Have you ever wondered how much bacteria in your bathroom? In the US and European Union, there are some areas where lung ailments caused by bacteria widespread. Interestingly, researchers have found mycobacterial germ on the showerheads at the places the disease occurred. This has happened despite people keeping their bathroom spic and span.
Matthew Gebert a researcher at Cooperative Institute for Research in Environmental Sciences affiliated to the University of Colorado led the research.
He said that we were exposed to microbes in our day to day activities but all were not harmful. According to him, some are beneficial to us some harmless though not beneficial and few are harmful.
He added that we lived in an environment full of bacteria and this incident of bacteria on showerheads could be changed by water chemistry and searching places where water had been obtaining, and this is a significant trend in geography.
In damp places, bacteria usually flourish. So it is not something unnatural to find bacteria in showerheads. As earlier said most of them are harmless and even some are beneficial. But some can infect lungs.
However, this is not a case to panic and dismantle showers in the bathroom and start bathing in rivers or pools. Or, to get panicked every time after a shower that bacteria have invaded your lungs and infection is imminent.
Shower bath is not the sole cause for respiratory ailments but checking environment of such patients is important.
Bacteria are everywhere
Bacteria in your bathroom found in researches conducted are varied. Different germs found in different locations of homes as well as different water sources. The chemistry of water was also a factor.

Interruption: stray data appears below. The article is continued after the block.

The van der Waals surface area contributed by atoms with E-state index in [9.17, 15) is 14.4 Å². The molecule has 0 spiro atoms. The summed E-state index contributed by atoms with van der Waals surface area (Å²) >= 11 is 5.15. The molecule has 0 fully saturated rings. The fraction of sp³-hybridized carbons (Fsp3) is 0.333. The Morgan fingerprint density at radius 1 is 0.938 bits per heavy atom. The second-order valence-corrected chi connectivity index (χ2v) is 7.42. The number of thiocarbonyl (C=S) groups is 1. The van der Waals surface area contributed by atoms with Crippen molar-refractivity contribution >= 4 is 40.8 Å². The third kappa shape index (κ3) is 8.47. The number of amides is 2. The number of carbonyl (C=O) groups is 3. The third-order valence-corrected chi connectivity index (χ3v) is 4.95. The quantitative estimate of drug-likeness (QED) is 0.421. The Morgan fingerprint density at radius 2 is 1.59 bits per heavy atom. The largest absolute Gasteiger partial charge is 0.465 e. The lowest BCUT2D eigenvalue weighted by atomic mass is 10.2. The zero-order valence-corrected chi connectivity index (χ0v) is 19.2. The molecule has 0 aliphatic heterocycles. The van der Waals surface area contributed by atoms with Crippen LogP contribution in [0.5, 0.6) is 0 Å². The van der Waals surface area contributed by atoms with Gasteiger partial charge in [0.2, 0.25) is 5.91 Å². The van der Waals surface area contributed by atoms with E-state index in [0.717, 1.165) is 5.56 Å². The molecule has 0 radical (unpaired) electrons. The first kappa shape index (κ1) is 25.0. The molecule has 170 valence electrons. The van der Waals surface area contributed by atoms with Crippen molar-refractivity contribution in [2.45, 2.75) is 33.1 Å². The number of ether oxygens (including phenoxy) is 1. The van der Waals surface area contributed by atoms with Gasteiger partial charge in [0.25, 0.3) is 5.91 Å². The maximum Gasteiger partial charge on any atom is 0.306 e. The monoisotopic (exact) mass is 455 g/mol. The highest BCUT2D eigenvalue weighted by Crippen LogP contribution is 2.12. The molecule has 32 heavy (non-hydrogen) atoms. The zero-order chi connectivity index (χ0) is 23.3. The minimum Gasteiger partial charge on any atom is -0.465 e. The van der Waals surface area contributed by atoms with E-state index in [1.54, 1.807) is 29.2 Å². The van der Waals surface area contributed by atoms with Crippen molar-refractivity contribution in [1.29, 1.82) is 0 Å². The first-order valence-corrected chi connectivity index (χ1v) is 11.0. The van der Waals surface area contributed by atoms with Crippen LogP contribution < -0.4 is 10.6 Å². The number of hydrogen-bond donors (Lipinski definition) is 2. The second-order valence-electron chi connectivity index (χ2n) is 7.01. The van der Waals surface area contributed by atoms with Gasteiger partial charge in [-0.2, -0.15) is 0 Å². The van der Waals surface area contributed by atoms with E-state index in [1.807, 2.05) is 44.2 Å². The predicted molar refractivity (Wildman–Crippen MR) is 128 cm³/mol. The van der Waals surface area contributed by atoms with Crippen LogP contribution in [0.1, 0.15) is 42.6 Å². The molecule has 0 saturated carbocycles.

Notwithstanding the popular belief, certain germs are in abundance with water purified with chlorine.
Gebert warns not to take the results of the study in an adverse notion. But he advises keeping in mind that there are cases of such incidents and also to be vigilant of harmful bacteria that may in showerheads.
Gebert is not alone here but a professor of medicine at NYU Langone Medical Center in New York City agrees that bacteria in your bathroom grow in wet places like showerheads. Even toothbrushes and the sink also can breed bacteria because they are wet.
He is Dr Marc Siegel and he warns that it is safe cleaning shower heads regularly though the chance of getting infections is minimal.
Some people with deficiencies in the immune system possibly can get infected. Also, some with complicated and chronic situations could be affected.
But most have the potential to repulse this germ and would not cause an epidemic of lung infections.
Just add the showerhead and other wet items for weekly cleaning list. Specialist suggests compounds containing ammonia are suitable for cleaning.
Prevention is a better cure!